·     Wear nice pants, a skirt, or a dress

·     Wear a nice shirt, blouse, or jacket

·     Wear comfortable closed-toe shoes

·     Wear simple accessories as needed (belt, watch, jewelry)

 

·     Use light scents/smells

 

 

 

·    Don’t wear clothes that are too big and baggy or too small and tight

·    Don’t wear clothes with holes/stains

·    Don’t wear clothes that are wrinkled

·    Avoid bright colors, “busy” prints, and clothes with graphics/lettering

·    Don’t wear jeans, shorts, workout clothing, or pajamas

·    Don’t wear sandals or sneakers

·    Don’t wear too many accessories that might be distracting (sunglasses, headphones, hat)

·    Don’t wear too much perfume/cologne

 

Before an interview, be sure to research the company. Try to find out if they have a dress code listed on their website. If not, look for photos of employees and office spaces to try and learn more about the company culture. You can also ask the person who is arranging the interview about the company’s dress code.

Business Casual Clothing Examples

 

Business casual refers to clothing choices like pants, skirts, dresses, khakis, trousers, blouses, collared shirts, button-down shirts, sport coats, blazers and sweaters. Accessorize with jackets, ties, simple jewelry and belts. Shoes can include flats, lifestyle sneakers (leather or canvas), loafers, boots, or heels.

Masculine

Gender Neutral

Feminine

 

Business Professional Clothing Examples

 

Business professional refers to clothing choices like dark-colored (gray, navy) suits and ties, pantsuits, tidy dresses, skirts or slacks. Tops include button-down shirts (like white or light-blue), blouses, and a blazer/jacket. Shoes include heels, loafers or flats. You can accessorize with minimal jewelry and belts.

Masculine

Gender Neutral

Feminine

Sources: The Career Center, Florida University and Indeed.com

Mark the outfits that ARE appropriate for job interviews:

A woman in three different types of dress code apparel: business, business casual, smart casual.

A man in three different types of dress code apparel: casual, business casual, business.

Session 7 Handout 4: Sample Thank You Email

 

Dear Mr. Smith,

 

Thank you for the interview opportunity this morning! I learned a lot about the details of the job. My skills and attitude will definitely be an asset for the company.

 

I enjoyed meeting with you today. I would consider it a privilege to join your team. I look forward to hearing from you.

 

Again, thank you for your time and consideration.

 

Best,

Lauren Brown

 

 


 

Session 7 Let’s Practice Activity: Company Research Spreadsheet

GENERAL INFORMATION

Company Name

 

 

 

What is the name of the position you are applying for?

 

 

 

Who does this position report to?

 

 

 

Where is the company’s headquarters?

 

 

 

Where is the location where you would work?

 

 

 

What industry is this company in? (Food, clothing, etc.)

 

 

 

Who are the company’s main competitors?

 

 

 

What is the hourly rate/position salary? (if known)

 

 

 

 


 

Session 7 Tell Me What You Remember

1.    How early should you be for an interview?

a.    30 minutes

b.    5 minutes

c.     15 minutes

d.    All of the above

 

2.    What should you do if you are nervous for an interview?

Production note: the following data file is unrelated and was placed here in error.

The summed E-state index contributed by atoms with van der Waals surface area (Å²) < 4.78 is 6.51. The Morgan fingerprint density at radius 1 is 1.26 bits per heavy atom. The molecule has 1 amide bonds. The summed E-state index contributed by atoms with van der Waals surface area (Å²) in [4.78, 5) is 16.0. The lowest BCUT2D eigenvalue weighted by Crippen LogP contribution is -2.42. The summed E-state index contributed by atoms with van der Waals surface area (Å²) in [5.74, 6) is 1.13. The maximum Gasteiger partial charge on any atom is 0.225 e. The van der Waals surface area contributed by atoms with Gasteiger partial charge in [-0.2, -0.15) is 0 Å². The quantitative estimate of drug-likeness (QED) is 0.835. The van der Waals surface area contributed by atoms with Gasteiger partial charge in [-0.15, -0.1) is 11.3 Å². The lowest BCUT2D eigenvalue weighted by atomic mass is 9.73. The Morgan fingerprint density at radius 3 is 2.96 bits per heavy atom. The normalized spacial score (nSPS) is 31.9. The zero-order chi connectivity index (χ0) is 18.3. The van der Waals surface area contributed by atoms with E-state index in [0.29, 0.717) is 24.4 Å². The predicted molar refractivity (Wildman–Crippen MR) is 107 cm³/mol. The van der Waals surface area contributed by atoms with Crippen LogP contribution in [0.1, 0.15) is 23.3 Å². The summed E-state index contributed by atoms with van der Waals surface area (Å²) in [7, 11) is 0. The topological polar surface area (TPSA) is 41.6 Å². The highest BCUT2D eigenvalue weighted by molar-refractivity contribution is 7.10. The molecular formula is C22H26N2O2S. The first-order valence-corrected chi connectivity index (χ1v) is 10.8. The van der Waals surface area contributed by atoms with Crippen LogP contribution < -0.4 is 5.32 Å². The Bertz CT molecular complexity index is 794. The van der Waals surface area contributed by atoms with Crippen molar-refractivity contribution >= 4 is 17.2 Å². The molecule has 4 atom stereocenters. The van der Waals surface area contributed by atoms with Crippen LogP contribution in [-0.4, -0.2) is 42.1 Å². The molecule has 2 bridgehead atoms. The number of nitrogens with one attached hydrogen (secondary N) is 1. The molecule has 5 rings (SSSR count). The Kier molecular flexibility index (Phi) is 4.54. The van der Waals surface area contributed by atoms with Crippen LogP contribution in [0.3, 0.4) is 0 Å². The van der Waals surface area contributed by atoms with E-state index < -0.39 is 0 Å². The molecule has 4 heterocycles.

a.    Be 15 minutes early

b.    Breathe

c.     Practice the commute a week earlier

d.    All of the above

 

3.    Why is it important to research a company?

a.    It shows you are interested in the company and position

b.    Gives you ideas about what questions to ask at your interview

c.     It helps you relate to the interviewer

d.    All of the above

 

4.    Should you smile and shake hands at the beginning and end of an interview?

a.    Yes

b.    No, keep a straight face and shake the interviewer’s hand

c.     No, ignore and walk past the interviewer and find a place to sit

d.    No, only at the beginning

 

5.    What should you do with your appearance for an interview?

a.    Look and feel your best

b.    Shower and have clean hair

c.     Dress appropriately

d.    All of the above

 

6.    When the interviewer asks if you have any questions, what should you do?

a.    Always ask at least one question regarding the company or the position you are interviewing for

b.    Ask about the interviewer’s personal life

c.     Don’t ask any questions

d.    Get up and leave the room



 

 

 

 

 

 

 

 

 

 

 

 

 

Session 8: Approaching Interview Questions



Session 8 Agenda

 

Activity Type

Activity Theme

EPASS Plan for Job Success. Includes: identify goals and interests; search for the job; apply for the job; interview for the job; get and keep the job.

 

Review and Plan for Success

a.    Review Plan for Success

b.    Recap Last Session

c.     Review Let’s Practice Activity

A resume.

 

Interviewing Skills

d.    Types of Interview Questions

Two people interviewing.

STAR+L Method

  1. Answering Behavioral Questions with the STAR+L Method
  2. Practicing the STAR+L Method

g.    Further Preparing for an Interview

A cat wrapped in paper with its face showing.

 

Wrap Up

h.    Wrap up

Toy letter blocks spell out the word "me."

 

Self-Reflection

i.      What I Learned and What I Can Improve

 


 

Session 8 Handout 1: Types of Interview Questions

 

 

 

 

Four boxes have the following types of interview questions: general, behavioral, resume-based, job-based.

 

Fifth Type: Knowledge-Based/Technical (refer to your area of study)

 


 

Session 8 Handout 2: STAR + L Method of Interviews

 

Diagram highlighting the STAR+L method, which stands for Situation, Task, Action, Result, Learn.

Tip: Do not exceed 3 to 3.5 minutes for behavioral questions